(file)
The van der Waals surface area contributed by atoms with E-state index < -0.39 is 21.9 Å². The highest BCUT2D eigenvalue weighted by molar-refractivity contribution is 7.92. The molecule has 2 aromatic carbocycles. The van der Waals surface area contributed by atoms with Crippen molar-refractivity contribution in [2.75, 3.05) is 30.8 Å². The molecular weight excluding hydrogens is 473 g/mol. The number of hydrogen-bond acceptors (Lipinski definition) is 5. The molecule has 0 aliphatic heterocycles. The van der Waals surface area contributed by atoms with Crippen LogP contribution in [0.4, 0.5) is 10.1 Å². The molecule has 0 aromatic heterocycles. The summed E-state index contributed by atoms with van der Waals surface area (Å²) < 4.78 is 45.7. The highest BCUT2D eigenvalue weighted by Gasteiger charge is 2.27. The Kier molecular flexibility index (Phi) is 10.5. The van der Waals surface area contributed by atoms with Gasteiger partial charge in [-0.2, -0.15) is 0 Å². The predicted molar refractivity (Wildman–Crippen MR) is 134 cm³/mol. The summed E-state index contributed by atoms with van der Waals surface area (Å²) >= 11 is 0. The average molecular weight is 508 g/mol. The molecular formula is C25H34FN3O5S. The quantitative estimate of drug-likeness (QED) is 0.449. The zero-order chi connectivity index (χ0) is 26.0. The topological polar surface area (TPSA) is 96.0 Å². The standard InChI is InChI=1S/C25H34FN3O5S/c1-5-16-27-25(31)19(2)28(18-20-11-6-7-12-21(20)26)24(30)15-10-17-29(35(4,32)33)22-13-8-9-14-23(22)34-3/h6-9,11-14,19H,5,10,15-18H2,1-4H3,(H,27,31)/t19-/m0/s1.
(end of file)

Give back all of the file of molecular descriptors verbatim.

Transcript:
The van der Waals surface area contributed by atoms with E-state index < -0.39 is 21.9 Å². The highest BCUT2D eigenvalue weighted by molar-refractivity contribution is 7.92. The molecule has 2 aromatic carbocycles. The van der Waals surface area contributed by atoms with Crippen molar-refractivity contribution in [2.75, 3.05) is 30.8 Å². The molecular weight excluding hydrogens is 473 g/mol. The number of hydrogen-bond acceptors (Lipinski definition) is 5. The molecule has 0 aliphatic heterocycles. The van der Waals surface area contributed by atoms with Crippen LogP contribution in [0.4, 0.5) is 10.1 Å². The molecule has 0 aromatic heterocycles. The summed E-state index contributed by atoms with van der Waals surface area (Å²) < 4.78 is 45.7. The highest BCUT2D eigenvalue weighted by Gasteiger charge is 2.27. The Kier molecular flexibility index (Phi) is 10.5. The van der Waals surface area contributed by atoms with Gasteiger partial charge in [-0.2, -0.15) is 0 Å². The predicted molar refractivity (Wildman–Crippen MR) is 134 cm³/mol. The summed E-state index contributed by atoms with van der Waals surface area (Å²) >= 11 is 0. The average molecular weight is 508 g/mol. The molecular formula is C25H34FN3O5S. The quantitative estimate of drug-likeness (QED) is 0.449. The zero-order chi connectivity index (χ0) is 26.0. The topological polar surface area (TPSA) is 96.0 Å². The standard InChI is InChI=1S/C25H34FN3O5S/c1-5-16-27-25(31)19(2)28(18-20-11-6-7-12-21(20)26)24(30)15-10-17-29(35(4,32)33)22-13-8-9-14-23(22)34-3/h6-9,11-14,19H,5,10,15-18H2,1-4H3,(H,27,31)/t19-/m0/s1.